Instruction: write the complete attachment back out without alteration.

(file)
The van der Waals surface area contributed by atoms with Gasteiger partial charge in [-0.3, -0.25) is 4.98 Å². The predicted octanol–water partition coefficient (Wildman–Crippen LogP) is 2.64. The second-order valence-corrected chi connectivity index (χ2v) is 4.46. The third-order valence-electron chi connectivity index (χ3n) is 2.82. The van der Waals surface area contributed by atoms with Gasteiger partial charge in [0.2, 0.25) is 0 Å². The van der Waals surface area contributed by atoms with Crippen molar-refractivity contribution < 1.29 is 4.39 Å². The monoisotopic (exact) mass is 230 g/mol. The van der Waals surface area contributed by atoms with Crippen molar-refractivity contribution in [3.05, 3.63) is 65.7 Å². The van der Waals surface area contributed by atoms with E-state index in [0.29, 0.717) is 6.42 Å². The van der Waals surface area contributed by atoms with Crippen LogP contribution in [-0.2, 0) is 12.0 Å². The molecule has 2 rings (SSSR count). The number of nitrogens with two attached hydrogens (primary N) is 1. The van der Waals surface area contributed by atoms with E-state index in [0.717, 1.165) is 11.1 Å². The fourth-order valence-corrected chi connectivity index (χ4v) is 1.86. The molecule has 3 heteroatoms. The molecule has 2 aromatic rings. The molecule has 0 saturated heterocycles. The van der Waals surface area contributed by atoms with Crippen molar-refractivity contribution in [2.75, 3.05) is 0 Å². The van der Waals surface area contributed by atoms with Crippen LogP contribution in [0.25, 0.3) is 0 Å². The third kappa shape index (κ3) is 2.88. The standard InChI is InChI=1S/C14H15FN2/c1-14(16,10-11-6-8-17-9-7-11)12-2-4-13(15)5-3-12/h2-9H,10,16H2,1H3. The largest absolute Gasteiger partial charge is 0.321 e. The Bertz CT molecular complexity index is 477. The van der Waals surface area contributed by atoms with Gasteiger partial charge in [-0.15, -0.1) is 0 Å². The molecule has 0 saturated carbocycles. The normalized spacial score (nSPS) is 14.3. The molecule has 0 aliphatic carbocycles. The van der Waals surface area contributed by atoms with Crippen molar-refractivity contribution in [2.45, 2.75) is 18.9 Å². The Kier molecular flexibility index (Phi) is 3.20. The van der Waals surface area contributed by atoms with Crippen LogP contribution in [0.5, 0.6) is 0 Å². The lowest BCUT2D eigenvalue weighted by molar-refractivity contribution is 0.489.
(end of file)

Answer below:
The van der Waals surface area contributed by atoms with Gasteiger partial charge in [-0.3, -0.25) is 4.98 Å². The predicted octanol–water partition coefficient (Wildman–Crippen LogP) is 2.64. The second-order valence-corrected chi connectivity index (χ2v) is 4.46. The third-order valence-electron chi connectivity index (χ3n) is 2.82. The van der Waals surface area contributed by atoms with Gasteiger partial charge in [0.2, 0.25) is 0 Å². The van der Waals surface area contributed by atoms with Crippen molar-refractivity contribution < 1.29 is 4.39 Å². The monoisotopic (exact) mass is 230 g/mol. The van der Waals surface area contributed by atoms with Crippen molar-refractivity contribution in [3.05, 3.63) is 65.7 Å². The van der Waals surface area contributed by atoms with E-state index in [0.29, 0.717) is 6.42 Å². The van der Waals surface area contributed by atoms with Crippen LogP contribution in [-0.2, 0) is 12.0 Å². The molecule has 2 rings (SSSR count). The number of nitrogens with two attached hydrogens (primary N) is 1. The van der Waals surface area contributed by atoms with E-state index in [0.717, 1.165) is 11.1 Å². The fourth-order valence-corrected chi connectivity index (χ4v) is 1.86. The molecule has 3 heteroatoms. The molecule has 2 aromatic rings. The molecule has 0 saturated heterocycles. The van der Waals surface area contributed by atoms with Crippen molar-refractivity contribution in [2.75, 3.05) is 0 Å². The van der Waals surface area contributed by atoms with Crippen LogP contribution in [0.25, 0.3) is 0 Å². The third kappa shape index (κ3) is 2.88. The standard InChI is InChI=1S/C14H15FN2/c1-14(16,10-11-6-8-17-9-7-11)12-2-4-13(15)5-3-12/h2-9H,10,16H2,1H3. The largest absolute Gasteiger partial charge is 0.321 e. The Bertz CT molecular complexity index is 477. The van der Waals surface area contributed by atoms with Gasteiger partial charge in [-0.15, -0.1) is 0 Å². The molecule has 0 saturated carbocycles. The normalized spacial score (nSPS) is 14.3. The molecule has 0 aliphatic carbocycles. The van der Waals surface area contributed by atoms with Crippen molar-refractivity contribution in [2.45, 2.75) is 18.9 Å². The Kier molecular flexibility index (Phi) is 3.20. The van der Waals surface area contributed by atoms with Crippen LogP contribution in [0.5, 0.6) is 0 Å². The lowest BCUT2D eigenvalue weighted by molar-refractivity contribution is 0.489.